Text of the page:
Translation: Marganit W.
Judge: Etty Adar
Prosecutor: Lieut. (ret.) Sagi Greenfeld
There were 23 names in the docket.
19 were charged with manufacturing or throwing objects.
The judge remarked that the court was under heavy caseload because it was the court’s job to detain, investigate, sentence and penalize as many Palestinians as possible. The attorneys’ strike is a faint protest against the enormous machine the state of Israel operates to squash any attempt at fighting the occupation.
It was not a day of painful scenes, sensational evidentiary trials or heroic attorneys fighting for their clients. It was just a day that reflected the sad and hollow reality of a military court.
Groups of 4-5 detainees were brought in in succession. They wore brown prison uniforms, sat down, waved to their relatives, rose to their feet and recited their names. This was the extent of their participation in the legal proceeding that the state staged for them. The attorneys, diligent officials that they are, rifled through their documents, asked for a postponement or an extension and tried to reach an agreement with the prosecution. The judge, too, played her part dutifully and set new dates for hearings. In Courtroom 1 the windmills of justice produced nothing. Many cases were rescheduled for two months from now.
The prosecutor heard us talk in the back and told us that postponements are always initiated by the defense, “Come to Tel Aviv and you will see that in Israel trials take twice as long.” This is true, of course. The military court would have liked to sentence Palestinians without bothering to hear arguments and counter-arguments, indictments and plea bargains. But they have to keep appearances. On the other hand, in a Tel Aviv court, the accused has a chance to get acquitted.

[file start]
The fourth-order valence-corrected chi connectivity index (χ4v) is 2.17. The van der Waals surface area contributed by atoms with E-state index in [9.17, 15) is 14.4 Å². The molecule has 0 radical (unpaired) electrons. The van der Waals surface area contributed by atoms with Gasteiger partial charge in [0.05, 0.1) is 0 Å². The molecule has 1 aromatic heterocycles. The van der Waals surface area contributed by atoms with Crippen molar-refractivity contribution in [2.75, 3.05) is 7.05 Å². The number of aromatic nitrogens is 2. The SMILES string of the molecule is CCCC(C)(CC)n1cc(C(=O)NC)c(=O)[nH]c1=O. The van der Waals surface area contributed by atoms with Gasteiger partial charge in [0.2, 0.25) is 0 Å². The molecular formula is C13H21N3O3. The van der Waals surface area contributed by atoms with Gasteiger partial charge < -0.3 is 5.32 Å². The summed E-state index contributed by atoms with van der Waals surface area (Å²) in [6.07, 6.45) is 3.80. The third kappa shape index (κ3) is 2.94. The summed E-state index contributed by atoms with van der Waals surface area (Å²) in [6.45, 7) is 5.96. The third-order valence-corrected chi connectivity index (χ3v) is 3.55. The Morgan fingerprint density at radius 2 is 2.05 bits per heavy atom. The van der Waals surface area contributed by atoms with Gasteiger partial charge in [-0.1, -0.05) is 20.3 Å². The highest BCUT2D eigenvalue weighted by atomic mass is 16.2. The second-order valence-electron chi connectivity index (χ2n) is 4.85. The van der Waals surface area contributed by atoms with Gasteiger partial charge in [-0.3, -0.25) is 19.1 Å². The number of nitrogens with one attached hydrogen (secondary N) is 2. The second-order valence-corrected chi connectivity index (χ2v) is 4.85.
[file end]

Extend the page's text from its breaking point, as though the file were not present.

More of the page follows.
We thought also about the Palestinian’s time: how long does a detainee wait for the trial to begin and then to finish. How long will he sit in jail? What part of the punishment will be suspended sentence? And for how long? How long until he returns to jail, charged with throwing rocks or with crossing into Israel illegally.
As for the members of the families, they sat in court for five minutes, for as long as the hearing of their son or brother or husband took. These people must have left home early in the morning, waited at checkpoints, paid for cabs, lost work – all for five minutes, to exchange a smile before being ordered by the guard to get out.
In the yard we encountered a group of Jewish tourists from England, member of Yahad (together) organization. One of them explained that their organization is similar to J-Street in the US. They came to see for themselves. We tried to see the familiar sights through their eyes: the turnstiles, the fences, the screening machine, the search cells, the overcrowded waiting area, filled mostly with elderly people, and the seven RVs serving as courtrooms.
We did not wait to see if they actually got into one of the courtrooms to see justice in action.